‘I’ve decided I’m not going to wear my cleats on Sunday for the race, Gav I declared to my endlessly supportive husband as he stood in the kitchen trying to work out how to gain access to the fridge which was entirely blocked by my now upturned Scott road bike. ‘It’s not worth the risk, and surely I won’t be the only one pedalling in trainers?’ 

‘Course not!’ he replied, still unable to access the milk. 

IMG_2710

‘Can’t you do without the milk, Gav?’

Once my Scott bike was sufficiently adhered to the car boot, the three of us headed off to Oulton Park racetrack on Sunday morning.  

No sooner had we parked up and enjoyed the relief of our compulsory thank-fcuk-we’ve-arrived-at-destination-and-escaped-from-the-car toilet stop than a tall chap in a hoody approached with a beaming smile. ‘You don’t remember me, do you?’ he said. I looked nonplussed at the approaching stranger, and then across at Gav. ‘The Deer Park dash!’ he said, as if this would make it any easier.  

Not a Scooby Do.  

‘Oh yeah!’ I lied. ‘The Deer Park Dash!! Of course!’ I said, as though repeating the race back to him were indeed confirmation that I had any kind of recollection of our exchange. ‘I was running with the pram? he continued, as my vacant look didn’t go unnoticed. Lovely chap. Still no idea. 

We stood at the back of our car next to the bondaged bike and the four of us – me, Gav, Friendly Hoody Man and his wife – talked turkey about race tactics. ‘It’s the last run that’s a killer,’ friendly hoody man says. ‘Your legs are like jelly. You want to run, but your legs have turned to mush.’ I didn’t want to tell him that the running parts were the bits I was actually looking forward to. ‘Just keep up a good cadence on the bike, and you can make up a lot of time with a decent cycling section.’ 

Bollocks.  

I looked at my bike, still gagged and bound to the back end of our Juke, and it suddenly felt like an alien to me. In that moment I realised – I don’t know it very well at all. I haven’t worked out how it feels most comfortable, or what gears it prefers. I haven’t taken the time to oil its chain or to lube the intricate parts. It doesn’t know my correct seat height, and the pedals and I muddle along in some persistent misunderstanding. I bought an entire set of allen keys, and yet the seat still chafes parts of me that only my husband knows. We are complete strangers.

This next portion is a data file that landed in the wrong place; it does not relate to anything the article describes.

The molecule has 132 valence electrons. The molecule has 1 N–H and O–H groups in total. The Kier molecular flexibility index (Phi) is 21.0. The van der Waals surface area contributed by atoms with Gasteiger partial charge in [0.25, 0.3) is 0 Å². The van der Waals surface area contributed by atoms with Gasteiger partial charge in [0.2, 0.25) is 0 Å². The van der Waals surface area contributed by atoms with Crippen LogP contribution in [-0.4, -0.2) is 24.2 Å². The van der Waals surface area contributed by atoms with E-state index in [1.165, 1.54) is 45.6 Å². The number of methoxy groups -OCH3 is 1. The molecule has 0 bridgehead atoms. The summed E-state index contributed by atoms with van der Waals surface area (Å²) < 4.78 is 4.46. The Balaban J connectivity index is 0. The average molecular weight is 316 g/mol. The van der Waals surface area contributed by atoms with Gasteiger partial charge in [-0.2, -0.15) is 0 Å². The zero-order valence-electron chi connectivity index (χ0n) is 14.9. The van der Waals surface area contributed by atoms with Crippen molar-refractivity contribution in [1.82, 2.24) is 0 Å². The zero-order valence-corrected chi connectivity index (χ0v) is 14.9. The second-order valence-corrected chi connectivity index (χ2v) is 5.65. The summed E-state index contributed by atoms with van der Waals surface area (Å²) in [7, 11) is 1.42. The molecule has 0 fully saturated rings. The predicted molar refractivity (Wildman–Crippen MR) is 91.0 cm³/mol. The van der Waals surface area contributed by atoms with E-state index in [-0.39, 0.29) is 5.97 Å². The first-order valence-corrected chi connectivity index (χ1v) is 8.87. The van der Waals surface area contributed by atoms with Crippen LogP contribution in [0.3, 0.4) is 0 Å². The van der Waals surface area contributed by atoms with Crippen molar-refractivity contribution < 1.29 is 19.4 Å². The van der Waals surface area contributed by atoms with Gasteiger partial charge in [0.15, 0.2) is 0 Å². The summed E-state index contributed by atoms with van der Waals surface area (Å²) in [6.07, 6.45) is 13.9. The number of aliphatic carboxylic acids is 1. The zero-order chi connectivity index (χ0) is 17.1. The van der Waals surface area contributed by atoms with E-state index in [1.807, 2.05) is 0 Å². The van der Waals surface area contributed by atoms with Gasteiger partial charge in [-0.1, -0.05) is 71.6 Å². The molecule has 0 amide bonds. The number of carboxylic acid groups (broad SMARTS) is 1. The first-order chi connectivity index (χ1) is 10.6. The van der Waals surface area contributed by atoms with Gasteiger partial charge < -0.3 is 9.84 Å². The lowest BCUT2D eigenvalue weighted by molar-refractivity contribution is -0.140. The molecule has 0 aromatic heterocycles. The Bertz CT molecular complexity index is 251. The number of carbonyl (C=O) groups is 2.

I wheeled my reluctant partner, Scott, into the transition area.  

Could I just safety check your bike please, madam?’ a necessarily efficacious gentleman said as I approached in my gormless state. ‘Do you know that you’ve got an end bar missing? ‘ he went on, pointing to a part of Scott I’d never seen. ‘I’m going to have to tape it up, as I’d hate for you to impale yourself on the course if you had a collision.’ Oh. Right. Yep. ‘And your tyres seem a bit low. In fact – bloody hell – these won’t last nine laps, love. Take it to the guy over there and he’ll sort you out.’ 

I trundled my non-friendly alien, Scott, over to another younger gentleman who winced when he felt the skinny rubber surrounding my wheels. ‘It’s a good job you’re here!’ I joked nervously.  

He didn’t laugh. 

After an informative safety briefing, we were off and I set off running confidently on my own two feet. Yesss! I know how to do this, I thought, as I soon passed a number of pro-looking tri-suited bodies on the first lap of the two-lap section. My pace was controlled but fast, and I felt good. I felt strong. No technical malfunctions possible, other than the obvious shoelaces or legs falling off. With no evidence of either, I arrived into the first transition entirely happy with the first running section.